…..Then, at the doorway of the kitchen, he saw them together, gathered around the breakfast table. Frankie, shirtless, looked down, buttering his toast. Marz was behind Bunny with his arm around her shoulders looking over her standing at the stove, their backs toward Monk. All three of them, in his kitchen, while he just stood there watching.

…..Frankie took a sip off the rim of his coffee cup. Hey man, you’re back. Great, he said. We stopped by to jam. You down?

…..Bunny’s the best, man. Marz spun around with bacon hanging from his mouth. She made us this whole spread. You look beat, man. Where’s Glor?

…..Monk let his duffel fall from his shoulder to the floor. He looked at Marz and shook his head. Then, Bunny turned toward him. Monk looked her up and down. She was in a black satin kimono with a full face of makeup and a lit cigarette stuck between her bright red lips. With an oven mitt on one hand, she held a frying pan with bacon still sizzling in grease off the heat.

…..She squinted through the smoke in her eyes. Sit, Monk. Have some breakfast with your boys and your dear old mommy Bunny, she said. Then she bent across the table toward Frankie to put the pan down. Her robe was tied so loose in front that when she reached forward, one breast spilled out the top of her red lace brassiere. She picked up a piece of bacon with her two fingers and dropped it on Frankie’s plate. Then, she licked her finger and ruffled Frankie’s hair. Eat up, cutie, she said. You’re probably ravenous. She winked. Frankie tried to look away, but it was like being stuck in traffic with an accident ahead. No choice in the matter.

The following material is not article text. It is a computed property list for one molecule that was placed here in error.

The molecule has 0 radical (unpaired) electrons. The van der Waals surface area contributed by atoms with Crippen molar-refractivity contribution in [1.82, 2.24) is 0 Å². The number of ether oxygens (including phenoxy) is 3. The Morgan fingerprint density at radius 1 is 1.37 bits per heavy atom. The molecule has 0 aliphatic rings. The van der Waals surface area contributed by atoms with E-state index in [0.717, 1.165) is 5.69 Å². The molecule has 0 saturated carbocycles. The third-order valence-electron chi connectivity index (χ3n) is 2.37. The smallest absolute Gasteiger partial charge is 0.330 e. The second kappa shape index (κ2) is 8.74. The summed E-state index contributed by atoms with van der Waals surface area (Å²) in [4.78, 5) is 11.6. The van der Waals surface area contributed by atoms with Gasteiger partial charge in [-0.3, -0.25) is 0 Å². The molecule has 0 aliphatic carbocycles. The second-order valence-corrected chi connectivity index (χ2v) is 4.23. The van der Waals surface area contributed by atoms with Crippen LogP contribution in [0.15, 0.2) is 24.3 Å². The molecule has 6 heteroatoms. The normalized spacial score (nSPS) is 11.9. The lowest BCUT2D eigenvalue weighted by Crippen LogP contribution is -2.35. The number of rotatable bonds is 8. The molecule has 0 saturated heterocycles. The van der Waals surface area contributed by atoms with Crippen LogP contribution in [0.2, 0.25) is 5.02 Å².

…..What the fuck, Bunny? Monk said. What’s all this?

…..I’m just entertaining your guests, Monk. Pour me some more coffee, would you Marz, darling? She held her cup toward him.

…..I’ll get up with you boys later, Monk said. Thanks for coming by.

…..You don’t want to jam, man? Frankie asked.

…..Later, Monk said. Later.

…..Marz set the coffee pot down next to Bunny’s cup. Frankie got up from the table. On the way out, he grabbed a piece of bacon, shoved it into his mouth, and kissed Bunny on the head. Thanks for breakfast, Bunny, Frankie said.

…..Anytime, sugar, she said.

…..As the boys made their way out, Bunny poured herself a cup of coffee. She used a tiny spoon to add sugar, then stirred. Metal clinked the side of the cup. Monk walked over, sat at the table across from her, and took the spoon from her hand. He laid it down in front of her. Bunny wrapped the robe tightly around her middle and crossed her arms at her chest.

…..Look at me, Mother.

…..What do you want from me, Monk?  I’m doing the best I can to get by.

…..You know the thing about you, Bunny, is that you’re always trying to live someone else’s life. I want you to stay away from my friends. Stay away from my life.

…..Your life? Your life is only yours because I gave it to you. Me, and me alone, kid. The way I see it, you owe me everything. Bunny balanced the tiny spoon between her fingers, pinky out. She heaped a spoonful of sugar. Holding the mound high, she tilted slowly toward her cup, eyes on Monk. I sacrificed so much of my own pleasure to raise you up decent, she said. I was nineteen when I had you, Monk. Nineteen.

…..I didn’t ask you to stay with me, he said. I wish you would’ve left instead of Pop. Then, Monk bit his lip, hard, suddenly pained that he hadn’t stopped himself. His shoulders curved when he looked down, tapping two tense fingers on the table.